Phase 1 trial / pre-clinical study

In a pre-clinical study, Galapagos demonstrated encouraging activity results in a mouse dextran sodium sulfate, or DSS, induced colitis model. In Phase 1 clinical trials for filgotinib described above, we demonstrated a sustained effect of JAK1 inhibition over a 24-hour period with a low likelihood of drug-drug interactions.

Ulcerative colitis

Ulcerative colitis, or UC, is an IBD causing chronic inflammation of the lining of the colon and rectum. Unlike CD, UC involves damaging inflammation of only the colon and rectum. The disease often presents in young adulthood. In patients with moderate to severe UC the symptoms include frequent loose bloody stools, anemia, abdominal pain, fever, and weight loss. UC affected nearly 625,000 people in the United States in 2012, according to a December 2013 GlobalData EpiCast report.

The ultimate aim in the treatment of UC is to change the natural course of the disease by slowing down or halting its progression, thus avoiding surgery or hospitalization. The current standard treatment for mild-to-moderate UC is 5-aminosalicylates, or 5-ASA. Given either orally or rectally, these drugs work to decrease inflammation in the lining of the intestines. For patients who do not respond to 5-ASA, other treatment options include corticosteroids, immunomodulators, biological therapies, such as anti-TNF agents, and cyclosporin. Surgery may be necessary for patients with refractory UC. The global market for UC therapies was approximately $4.2 billion in 2012, and is estimated to grow to $6.7 billion in 2022, driven primarily by use of biological therapies, according to a September 2014 GlobalData PharmaPoint report.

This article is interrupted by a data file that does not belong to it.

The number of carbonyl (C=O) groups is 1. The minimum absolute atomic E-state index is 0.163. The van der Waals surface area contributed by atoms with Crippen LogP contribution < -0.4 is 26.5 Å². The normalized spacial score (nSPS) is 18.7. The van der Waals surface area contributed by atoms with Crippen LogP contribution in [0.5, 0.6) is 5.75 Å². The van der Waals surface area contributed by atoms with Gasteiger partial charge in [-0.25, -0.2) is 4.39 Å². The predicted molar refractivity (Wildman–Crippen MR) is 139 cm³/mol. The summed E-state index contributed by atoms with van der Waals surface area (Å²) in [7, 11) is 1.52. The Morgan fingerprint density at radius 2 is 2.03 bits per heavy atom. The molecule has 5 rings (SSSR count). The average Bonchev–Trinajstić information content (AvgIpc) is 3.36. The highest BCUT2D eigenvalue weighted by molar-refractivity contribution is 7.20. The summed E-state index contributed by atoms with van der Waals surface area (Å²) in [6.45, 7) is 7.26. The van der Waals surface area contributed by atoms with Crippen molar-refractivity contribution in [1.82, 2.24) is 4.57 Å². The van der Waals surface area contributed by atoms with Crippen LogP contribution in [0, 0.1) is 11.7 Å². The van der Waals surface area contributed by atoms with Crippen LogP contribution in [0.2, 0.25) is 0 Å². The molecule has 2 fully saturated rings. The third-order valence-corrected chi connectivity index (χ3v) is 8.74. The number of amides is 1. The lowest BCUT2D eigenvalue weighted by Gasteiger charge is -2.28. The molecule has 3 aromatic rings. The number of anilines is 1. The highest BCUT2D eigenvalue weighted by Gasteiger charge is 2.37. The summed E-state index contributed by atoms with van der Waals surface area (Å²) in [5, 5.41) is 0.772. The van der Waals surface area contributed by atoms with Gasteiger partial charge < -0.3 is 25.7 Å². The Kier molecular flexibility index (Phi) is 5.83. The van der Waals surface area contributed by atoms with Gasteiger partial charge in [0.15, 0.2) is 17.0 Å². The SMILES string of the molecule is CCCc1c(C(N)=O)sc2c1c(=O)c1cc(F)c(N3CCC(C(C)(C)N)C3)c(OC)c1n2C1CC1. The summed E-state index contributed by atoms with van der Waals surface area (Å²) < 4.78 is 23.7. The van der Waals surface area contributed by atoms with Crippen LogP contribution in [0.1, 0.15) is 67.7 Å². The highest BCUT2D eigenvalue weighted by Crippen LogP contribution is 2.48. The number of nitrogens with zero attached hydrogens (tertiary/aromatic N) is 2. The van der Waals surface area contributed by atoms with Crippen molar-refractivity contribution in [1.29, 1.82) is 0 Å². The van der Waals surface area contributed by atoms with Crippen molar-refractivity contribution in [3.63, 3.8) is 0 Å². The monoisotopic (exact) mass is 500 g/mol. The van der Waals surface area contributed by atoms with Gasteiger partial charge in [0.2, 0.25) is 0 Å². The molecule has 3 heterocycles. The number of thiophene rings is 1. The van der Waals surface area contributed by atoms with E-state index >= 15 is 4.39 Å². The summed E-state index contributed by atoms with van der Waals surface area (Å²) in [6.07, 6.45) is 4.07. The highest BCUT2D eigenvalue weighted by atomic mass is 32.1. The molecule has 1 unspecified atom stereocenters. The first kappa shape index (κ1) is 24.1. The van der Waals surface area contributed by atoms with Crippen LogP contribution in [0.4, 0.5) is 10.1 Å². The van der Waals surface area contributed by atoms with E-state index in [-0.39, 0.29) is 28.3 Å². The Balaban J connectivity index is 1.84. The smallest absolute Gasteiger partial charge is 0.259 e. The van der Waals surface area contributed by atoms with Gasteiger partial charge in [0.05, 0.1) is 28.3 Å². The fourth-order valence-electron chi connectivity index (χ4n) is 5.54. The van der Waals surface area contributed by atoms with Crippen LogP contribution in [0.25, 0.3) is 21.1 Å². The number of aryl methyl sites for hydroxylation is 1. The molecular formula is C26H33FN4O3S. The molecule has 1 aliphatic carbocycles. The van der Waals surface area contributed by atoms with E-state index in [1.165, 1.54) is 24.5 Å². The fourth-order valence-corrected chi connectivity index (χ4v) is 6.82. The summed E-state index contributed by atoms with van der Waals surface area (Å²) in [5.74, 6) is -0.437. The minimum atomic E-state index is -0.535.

Changes in UC treatment strategies, accompanied by advances in drug development and the addition of targeted biological therapies, have greatly improved the outcomes for patients. Although the introduction of anti-TNF agents has changed the treatment of refractory patients dramatically, only one-third or fewer patients will achieve long-term remission with such treatment, and many of those patients will eventually lose their response. In addition, anti-TNF agents have known side effects including increased risk of infections. As such, the medical need in this patient segment is still considered to be significant.

The primary existing compounds of UC therapies are shown in the table below.


Drug Class



Anti-TNF agents

Johnson & Johnson


Anti-TNF agents



Anti-TNF agents

Johnson & Johnson


Integrin inhibitor



Purine analog (immunosuppressant)

















budesonide MMX

glucocorticoid steroid


We believe that filgotinib may have potential application in UC. Xeljanz was shown to have a favorable efficacy profile in patient trials in UC. Given the higher selectivity for JAK1 of filgotinib, and the hemoglobin improvement shown with filgotinib in multiple Phase 2 patients studies including in CD, filgotinib’s risk/benefit profile may prove to be even more attractive than that of tofacitinib in UC patients.

In 2015, we conducted a proof-of-concept study with GLPG1205, a potent and selective inhibitor of GPR84, in patients with UC. On January 26, 2016, we announced the results of the ORIGIN Phase 2a study, which confirmed good PK, safety and tolerability. The endpoints for efficacy in UC, however, were not met and Galapagos resolved to discontinue clinical development of GLPG1205 in UC.